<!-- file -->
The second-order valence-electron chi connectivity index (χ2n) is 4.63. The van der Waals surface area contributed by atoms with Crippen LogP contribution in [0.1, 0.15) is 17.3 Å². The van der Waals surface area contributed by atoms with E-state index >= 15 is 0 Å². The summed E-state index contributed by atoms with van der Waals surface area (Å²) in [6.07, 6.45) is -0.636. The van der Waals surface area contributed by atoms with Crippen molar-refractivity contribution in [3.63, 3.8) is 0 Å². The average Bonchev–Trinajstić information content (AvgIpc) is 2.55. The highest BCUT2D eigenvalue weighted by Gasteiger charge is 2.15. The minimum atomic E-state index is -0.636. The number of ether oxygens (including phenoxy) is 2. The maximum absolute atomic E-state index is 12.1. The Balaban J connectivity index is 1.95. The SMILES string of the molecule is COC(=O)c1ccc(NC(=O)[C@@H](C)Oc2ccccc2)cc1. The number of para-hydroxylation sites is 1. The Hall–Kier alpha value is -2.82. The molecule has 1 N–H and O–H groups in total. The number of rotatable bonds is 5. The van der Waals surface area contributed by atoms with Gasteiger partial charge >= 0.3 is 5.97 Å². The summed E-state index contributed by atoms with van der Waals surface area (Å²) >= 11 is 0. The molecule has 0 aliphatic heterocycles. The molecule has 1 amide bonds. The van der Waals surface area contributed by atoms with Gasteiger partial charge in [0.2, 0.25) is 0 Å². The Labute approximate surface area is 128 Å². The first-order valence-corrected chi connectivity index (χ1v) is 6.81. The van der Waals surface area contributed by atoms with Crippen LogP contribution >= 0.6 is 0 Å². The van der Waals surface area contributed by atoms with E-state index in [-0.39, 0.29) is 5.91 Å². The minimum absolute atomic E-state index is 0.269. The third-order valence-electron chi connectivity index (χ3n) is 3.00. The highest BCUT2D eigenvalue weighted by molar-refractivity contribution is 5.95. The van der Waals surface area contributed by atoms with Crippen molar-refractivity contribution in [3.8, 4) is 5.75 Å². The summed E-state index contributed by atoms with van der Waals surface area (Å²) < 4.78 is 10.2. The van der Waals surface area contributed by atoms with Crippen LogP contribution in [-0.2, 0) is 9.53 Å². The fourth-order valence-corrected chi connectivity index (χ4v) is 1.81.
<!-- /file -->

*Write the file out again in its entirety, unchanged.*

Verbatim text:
The second-order valence-electron chi connectivity index (χ2n) is 4.63. The van der Waals surface area contributed by atoms with Crippen LogP contribution in [0.1, 0.15) is 17.3 Å². The van der Waals surface area contributed by atoms with E-state index >= 15 is 0 Å². The summed E-state index contributed by atoms with van der Waals surface area (Å²) in [6.07, 6.45) is -0.636. The van der Waals surface area contributed by atoms with Crippen molar-refractivity contribution in [3.63, 3.8) is 0 Å². The average Bonchev–Trinajstić information content (AvgIpc) is 2.55. The highest BCUT2D eigenvalue weighted by Gasteiger charge is 2.15. The minimum atomic E-state index is -0.636. The number of ether oxygens (including phenoxy) is 2. The maximum absolute atomic E-state index is 12.1. The Balaban J connectivity index is 1.95. The SMILES string of the molecule is COC(=O)c1ccc(NC(=O)[C@@H](C)Oc2ccccc2)cc1. The number of para-hydroxylation sites is 1. The Hall–Kier alpha value is -2.82. The molecule has 1 N–H and O–H groups in total. The number of rotatable bonds is 5. The van der Waals surface area contributed by atoms with Gasteiger partial charge >= 0.3 is 5.97 Å². The summed E-state index contributed by atoms with van der Waals surface area (Å²) >= 11 is 0. The molecule has 0 aliphatic heterocycles. The molecule has 1 amide bonds. The van der Waals surface area contributed by atoms with Gasteiger partial charge in [0.2, 0.25) is 0 Å². The Labute approximate surface area is 128 Å². The first-order valence-corrected chi connectivity index (χ1v) is 6.81. The van der Waals surface area contributed by atoms with Crippen LogP contribution >= 0.6 is 0 Å². The van der Waals surface area contributed by atoms with E-state index in [-0.39, 0.29) is 5.91 Å². The minimum absolute atomic E-state index is 0.269. The third-order valence-electron chi connectivity index (χ3n) is 3.00. The highest BCUT2D eigenvalue weighted by molar-refractivity contribution is 5.95. The van der Waals surface area contributed by atoms with Crippen molar-refractivity contribution in [3.8, 4) is 5.75 Å². The summed E-state index contributed by atoms with van der Waals surface area (Å²) < 4.78 is 10.2. The van der Waals surface area contributed by atoms with Crippen LogP contribution in [-0.2, 0) is 9.53 Å². The fourth-order valence-corrected chi connectivity index (χ4v) is 1.81.